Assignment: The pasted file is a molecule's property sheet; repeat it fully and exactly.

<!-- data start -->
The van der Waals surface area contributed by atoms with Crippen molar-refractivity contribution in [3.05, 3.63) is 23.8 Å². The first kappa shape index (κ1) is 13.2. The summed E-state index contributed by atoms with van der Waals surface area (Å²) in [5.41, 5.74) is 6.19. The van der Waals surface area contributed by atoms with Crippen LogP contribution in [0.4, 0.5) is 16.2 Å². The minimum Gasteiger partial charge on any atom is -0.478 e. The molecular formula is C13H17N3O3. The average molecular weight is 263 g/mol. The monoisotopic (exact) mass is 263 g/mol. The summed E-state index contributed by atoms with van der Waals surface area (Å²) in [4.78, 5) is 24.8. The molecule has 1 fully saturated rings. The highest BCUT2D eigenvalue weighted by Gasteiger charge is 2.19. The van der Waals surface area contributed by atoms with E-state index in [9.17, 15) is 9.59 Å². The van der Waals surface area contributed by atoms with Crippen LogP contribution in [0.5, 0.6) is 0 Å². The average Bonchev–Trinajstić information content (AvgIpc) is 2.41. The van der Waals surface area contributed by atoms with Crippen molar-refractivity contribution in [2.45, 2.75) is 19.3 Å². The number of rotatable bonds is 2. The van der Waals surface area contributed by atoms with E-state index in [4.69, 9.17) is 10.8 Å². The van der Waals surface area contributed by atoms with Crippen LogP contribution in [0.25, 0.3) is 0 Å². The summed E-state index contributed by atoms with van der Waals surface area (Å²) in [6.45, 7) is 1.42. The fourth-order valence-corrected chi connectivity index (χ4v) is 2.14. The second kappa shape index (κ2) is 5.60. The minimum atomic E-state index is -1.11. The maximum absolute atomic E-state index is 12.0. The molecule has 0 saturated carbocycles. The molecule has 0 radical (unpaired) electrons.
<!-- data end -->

The van der Waals surface area contributed by atoms with Crippen molar-refractivity contribution in [3.05, 3.63) is 23.8 Å². The first kappa shape index (κ1) is 13.2. The summed E-state index contributed by atoms with van der Waals surface area (Å²) in [5.41, 5.74) is 6.19. The van der Waals surface area contributed by atoms with Crippen LogP contribution in [0.4, 0.5) is 16.2 Å². The minimum Gasteiger partial charge on any atom is -0.478 e. The molecular formula is C13H17N3O3. The average molecular weight is 263 g/mol. The monoisotopic (exact) mass is 263 g/mol. The summed E-state index contributed by atoms with van der Waals surface area (Å²) in [4.78, 5) is 24.8. The molecule has 1 fully saturated rings. The highest BCUT2D eigenvalue weighted by Gasteiger charge is 2.19. The van der Waals surface area contributed by atoms with E-state index in [9.17, 15) is 9.59 Å². The van der Waals surface area contributed by atoms with Crippen LogP contribution in [0.5, 0.6) is 0 Å². The average Bonchev–Trinajstić information content (AvgIpc) is 2.41. The van der Waals surface area contributed by atoms with Crippen molar-refractivity contribution in [2.45, 2.75) is 19.3 Å². The number of rotatable bonds is 2. The van der Waals surface area contributed by atoms with E-state index in [4.69, 9.17) is 10.8 Å². The van der Waals surface area contributed by atoms with Crippen LogP contribution in [0.25, 0.3) is 0 Å². The summed E-state index contributed by atoms with van der Waals surface area (Å²) in [6.45, 7) is 1.42. The fourth-order valence-corrected chi connectivity index (χ4v) is 2.14. The second kappa shape index (κ2) is 5.60. The minimum atomic E-state index is -1.11. The maximum absolute atomic E-state index is 12.0. The molecule has 0 saturated carbocycles. The molecule has 0 radical (unpaired) electrons.